Section 45D(d)(2)(A)(iii) provides that a corporation or a partnership is a qualified active low-income community business only if, among other things, a substantial portion of the services performed for such entity by its employees are performed in a low-income community (the services test). Section 1.45D-1T(d)(4)(i)(C) defines substantial portion for this purpose as 40 percent. Commentators have requested guidance on compliance with the services test if an entity has no employees. One commentator has suggested that, if the entity is a partnership and has no employees, the test should be applied to the general partners or managing members. The revised regulations provide that, if an entity has no employees, the entity is deemed to satisfy the services test (as well as the requirement in §1.45D-1T(d)(4)(i)(A) that at least 50 percent of the total gross income of the entity be derived from the active conduct of a qualified business within a low-income community) if at least 85 percent of the use of the tangible property of the entity (whether owned or leased) is within a low-income community.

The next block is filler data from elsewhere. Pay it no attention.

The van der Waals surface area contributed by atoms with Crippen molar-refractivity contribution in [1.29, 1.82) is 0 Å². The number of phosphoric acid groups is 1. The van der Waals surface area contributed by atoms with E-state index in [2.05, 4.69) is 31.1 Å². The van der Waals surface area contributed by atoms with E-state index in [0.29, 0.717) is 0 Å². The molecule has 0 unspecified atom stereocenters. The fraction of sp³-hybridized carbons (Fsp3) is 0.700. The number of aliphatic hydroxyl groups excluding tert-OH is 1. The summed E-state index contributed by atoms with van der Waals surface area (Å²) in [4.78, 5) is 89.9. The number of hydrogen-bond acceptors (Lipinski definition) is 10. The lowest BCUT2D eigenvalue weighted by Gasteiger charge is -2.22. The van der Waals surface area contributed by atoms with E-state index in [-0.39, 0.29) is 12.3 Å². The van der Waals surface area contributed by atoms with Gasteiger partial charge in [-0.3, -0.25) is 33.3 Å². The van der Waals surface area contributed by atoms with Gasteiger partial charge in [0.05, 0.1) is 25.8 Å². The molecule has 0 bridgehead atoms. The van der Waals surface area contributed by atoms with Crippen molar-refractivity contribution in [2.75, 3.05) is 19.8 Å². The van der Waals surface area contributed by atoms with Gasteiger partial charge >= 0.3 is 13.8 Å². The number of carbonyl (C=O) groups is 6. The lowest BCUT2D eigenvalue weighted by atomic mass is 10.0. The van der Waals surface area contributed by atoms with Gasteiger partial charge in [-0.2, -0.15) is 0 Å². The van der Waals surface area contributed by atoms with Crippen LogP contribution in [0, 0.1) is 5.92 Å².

Control

Under §1.45D-1T(d)(6)(i), an entity is treated as a qualified active low-income community business if the CDE reasonably expects, at the time the CDE makes the capital or equity investment in, or loan to, the entity, that the entity will satisfy the requirements to be a qualified active low-income community business throughout the entire period of the investment or loan. However, under §1.45D-1T(d)(6)(ii)(A), if the CDE controls or obtains control of the entity at any time during the 7-year credit period, the entity will be treated as a qualified active low-income community business only if the entity satisfies the applicable requirements throughout the entire period the CDE controls the entity. Section 1.45D-1T(d)(6)(ii)(B) generally defines control with respect to an entity as direct or indirect ownership (based on value) or control (based on voting or management rights) of 33 percent or more of the entity. Commentators have suggested that this definition should be revised to increase the threshold for control. The revised regulations amend the definition of control to mean direct or indirect ownership (based on value) or control (based on voting or management rights) of more than 50 percent of the entity.